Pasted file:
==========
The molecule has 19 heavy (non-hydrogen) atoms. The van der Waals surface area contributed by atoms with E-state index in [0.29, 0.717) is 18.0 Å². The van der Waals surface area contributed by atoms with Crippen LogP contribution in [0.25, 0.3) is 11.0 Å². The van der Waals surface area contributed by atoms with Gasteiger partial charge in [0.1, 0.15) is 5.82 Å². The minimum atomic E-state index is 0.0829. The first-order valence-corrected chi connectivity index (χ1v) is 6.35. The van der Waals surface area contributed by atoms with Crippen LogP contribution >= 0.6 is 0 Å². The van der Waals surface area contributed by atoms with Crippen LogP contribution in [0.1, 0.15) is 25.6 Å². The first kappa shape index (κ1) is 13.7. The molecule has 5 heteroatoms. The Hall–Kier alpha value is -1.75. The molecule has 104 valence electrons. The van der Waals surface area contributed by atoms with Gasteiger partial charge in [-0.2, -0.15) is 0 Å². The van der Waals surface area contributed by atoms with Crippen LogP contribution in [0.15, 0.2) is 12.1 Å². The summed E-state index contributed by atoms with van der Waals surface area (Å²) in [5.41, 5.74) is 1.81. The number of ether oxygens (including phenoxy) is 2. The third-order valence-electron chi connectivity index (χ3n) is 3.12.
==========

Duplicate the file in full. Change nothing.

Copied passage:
The molecule has 19 heavy (non-hydrogen) atoms. The van der Waals surface area contributed by atoms with E-state index in [0.29, 0.717) is 18.0 Å². The van der Waals surface area contributed by atoms with Crippen LogP contribution in [0.25, 0.3) is 11.0 Å². The van der Waals surface area contributed by atoms with Gasteiger partial charge in [0.1, 0.15) is 5.82 Å². The minimum atomic E-state index is 0.0829. The first-order valence-corrected chi connectivity index (χ1v) is 6.35. The van der Waals surface area contributed by atoms with Crippen LogP contribution >= 0.6 is 0 Å². The van der Waals surface area contributed by atoms with Crippen LogP contribution in [0.1, 0.15) is 25.6 Å². The first kappa shape index (κ1) is 13.7. The molecule has 5 heteroatoms. The Hall–Kier alpha value is -1.75. The molecule has 104 valence electrons. The van der Waals surface area contributed by atoms with Gasteiger partial charge in [-0.2, -0.15) is 0 Å². The van der Waals surface area contributed by atoms with Crippen LogP contribution in [0.15, 0.2) is 12.1 Å². The summed E-state index contributed by atoms with van der Waals surface area (Å²) in [5.41, 5.74) is 1.81. The number of ether oxygens (including phenoxy) is 2. The third-order valence-electron chi connectivity index (χ3n) is 3.12.